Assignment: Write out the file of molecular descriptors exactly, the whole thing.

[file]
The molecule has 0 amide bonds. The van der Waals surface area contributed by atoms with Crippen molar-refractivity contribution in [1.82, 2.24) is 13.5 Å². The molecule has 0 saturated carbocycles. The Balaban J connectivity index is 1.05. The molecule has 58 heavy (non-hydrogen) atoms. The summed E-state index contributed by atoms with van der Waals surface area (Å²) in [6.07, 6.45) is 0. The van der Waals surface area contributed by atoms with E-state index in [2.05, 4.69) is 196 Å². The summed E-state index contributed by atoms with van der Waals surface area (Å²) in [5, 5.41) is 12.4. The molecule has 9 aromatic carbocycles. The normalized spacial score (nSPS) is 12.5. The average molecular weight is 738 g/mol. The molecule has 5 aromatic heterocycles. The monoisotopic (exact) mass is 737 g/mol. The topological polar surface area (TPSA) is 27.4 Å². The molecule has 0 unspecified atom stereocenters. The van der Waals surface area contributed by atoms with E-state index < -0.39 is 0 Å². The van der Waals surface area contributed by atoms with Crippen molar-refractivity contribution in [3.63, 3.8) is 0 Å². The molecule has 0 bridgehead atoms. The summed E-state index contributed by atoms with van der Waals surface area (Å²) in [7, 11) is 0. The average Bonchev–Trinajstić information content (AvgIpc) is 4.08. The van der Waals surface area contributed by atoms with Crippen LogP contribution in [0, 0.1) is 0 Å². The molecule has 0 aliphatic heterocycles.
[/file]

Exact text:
The molecule has 0 amide bonds. The van der Waals surface area contributed by atoms with Crippen molar-refractivity contribution in [1.82, 2.24) is 13.5 Å². The molecule has 0 saturated carbocycles. The Balaban J connectivity index is 1.05. The molecule has 58 heavy (non-hydrogen) atoms. The summed E-state index contributed by atoms with van der Waals surface area (Å²) in [6.07, 6.45) is 0. The van der Waals surface area contributed by atoms with E-state index in [2.05, 4.69) is 196 Å². The summed E-state index contributed by atoms with van der Waals surface area (Å²) in [5, 5.41) is 12.4. The molecule has 9 aromatic carbocycles. The normalized spacial score (nSPS) is 12.5. The average molecular weight is 738 g/mol. The molecule has 5 aromatic heterocycles. The monoisotopic (exact) mass is 737 g/mol. The topological polar surface area (TPSA) is 27.4 Å². The molecule has 0 unspecified atom stereocenters. The van der Waals surface area contributed by atoms with E-state index < -0.39 is 0 Å². The van der Waals surface area contributed by atoms with Crippen molar-refractivity contribution in [3.63, 3.8) is 0 Å². The molecule has 0 bridgehead atoms. The summed E-state index contributed by atoms with van der Waals surface area (Å²) in [7, 11) is 0. The average Bonchev–Trinajstić information content (AvgIpc) is 4.08. The van der Waals surface area contributed by atoms with Crippen LogP contribution in [0, 0.1) is 0 Å². The molecule has 0 aliphatic heterocycles.